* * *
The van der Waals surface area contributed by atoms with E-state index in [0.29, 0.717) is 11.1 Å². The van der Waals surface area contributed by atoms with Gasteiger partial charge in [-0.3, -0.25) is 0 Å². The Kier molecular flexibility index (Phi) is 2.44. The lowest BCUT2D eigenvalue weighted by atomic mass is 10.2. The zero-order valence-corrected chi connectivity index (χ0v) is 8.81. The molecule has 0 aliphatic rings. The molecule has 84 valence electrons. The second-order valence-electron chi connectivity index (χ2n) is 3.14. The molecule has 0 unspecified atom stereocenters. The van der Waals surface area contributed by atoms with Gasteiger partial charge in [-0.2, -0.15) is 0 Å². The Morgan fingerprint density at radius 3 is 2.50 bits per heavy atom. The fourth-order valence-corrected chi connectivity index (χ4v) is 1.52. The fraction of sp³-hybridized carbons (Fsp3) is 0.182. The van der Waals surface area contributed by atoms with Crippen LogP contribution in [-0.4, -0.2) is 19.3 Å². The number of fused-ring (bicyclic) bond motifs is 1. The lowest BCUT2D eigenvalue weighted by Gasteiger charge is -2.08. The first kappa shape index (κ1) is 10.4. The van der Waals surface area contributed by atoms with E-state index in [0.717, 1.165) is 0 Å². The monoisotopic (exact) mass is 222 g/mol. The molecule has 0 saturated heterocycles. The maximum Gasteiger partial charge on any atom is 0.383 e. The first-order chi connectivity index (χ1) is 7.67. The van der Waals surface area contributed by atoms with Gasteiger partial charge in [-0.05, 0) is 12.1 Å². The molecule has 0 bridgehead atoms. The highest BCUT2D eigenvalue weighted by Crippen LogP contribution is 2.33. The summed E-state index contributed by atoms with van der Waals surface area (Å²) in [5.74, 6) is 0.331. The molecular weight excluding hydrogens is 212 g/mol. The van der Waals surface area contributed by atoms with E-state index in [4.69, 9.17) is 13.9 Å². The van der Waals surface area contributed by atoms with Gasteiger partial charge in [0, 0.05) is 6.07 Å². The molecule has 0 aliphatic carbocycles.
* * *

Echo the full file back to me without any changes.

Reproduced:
The van der Waals surface area contributed by atoms with E-state index in [0.29, 0.717) is 11.1 Å². The van der Waals surface area contributed by atoms with Gasteiger partial charge in [-0.3, -0.25) is 0 Å². The Kier molecular flexibility index (Phi) is 2.44. The lowest BCUT2D eigenvalue weighted by atomic mass is 10.2. The zero-order valence-corrected chi connectivity index (χ0v) is 8.81. The molecule has 0 aliphatic rings. The molecule has 84 valence electrons. The second-order valence-electron chi connectivity index (χ2n) is 3.14. The molecule has 0 unspecified atom stereocenters. The van der Waals surface area contributed by atoms with Gasteiger partial charge in [-0.2, -0.15) is 0 Å². The Morgan fingerprint density at radius 3 is 2.50 bits per heavy atom. The fourth-order valence-corrected chi connectivity index (χ4v) is 1.52. The fraction of sp³-hybridized carbons (Fsp3) is 0.182. The van der Waals surface area contributed by atoms with Crippen LogP contribution in [-0.4, -0.2) is 19.3 Å². The number of fused-ring (bicyclic) bond motifs is 1. The lowest BCUT2D eigenvalue weighted by Gasteiger charge is -2.08. The first kappa shape index (κ1) is 10.4. The van der Waals surface area contributed by atoms with E-state index in [0.717, 1.165) is 0 Å². The monoisotopic (exact) mass is 222 g/mol. The molecule has 0 saturated heterocycles. The maximum Gasteiger partial charge on any atom is 0.383 e. The first-order chi connectivity index (χ1) is 7.67. The van der Waals surface area contributed by atoms with Gasteiger partial charge in [-0.05, 0) is 12.1 Å². The molecule has 0 bridgehead atoms. The highest BCUT2D eigenvalue weighted by Crippen LogP contribution is 2.33. The summed E-state index contributed by atoms with van der Waals surface area (Å²) in [5.74, 6) is 0.331. The molecular weight excluding hydrogens is 212 g/mol. The van der Waals surface area contributed by atoms with E-state index in [4.69, 9.17) is 13.9 Å². The van der Waals surface area contributed by atoms with Gasteiger partial charge in [0, 0.05) is 6.07 Å². The molecule has 0 aliphatic carbocycles.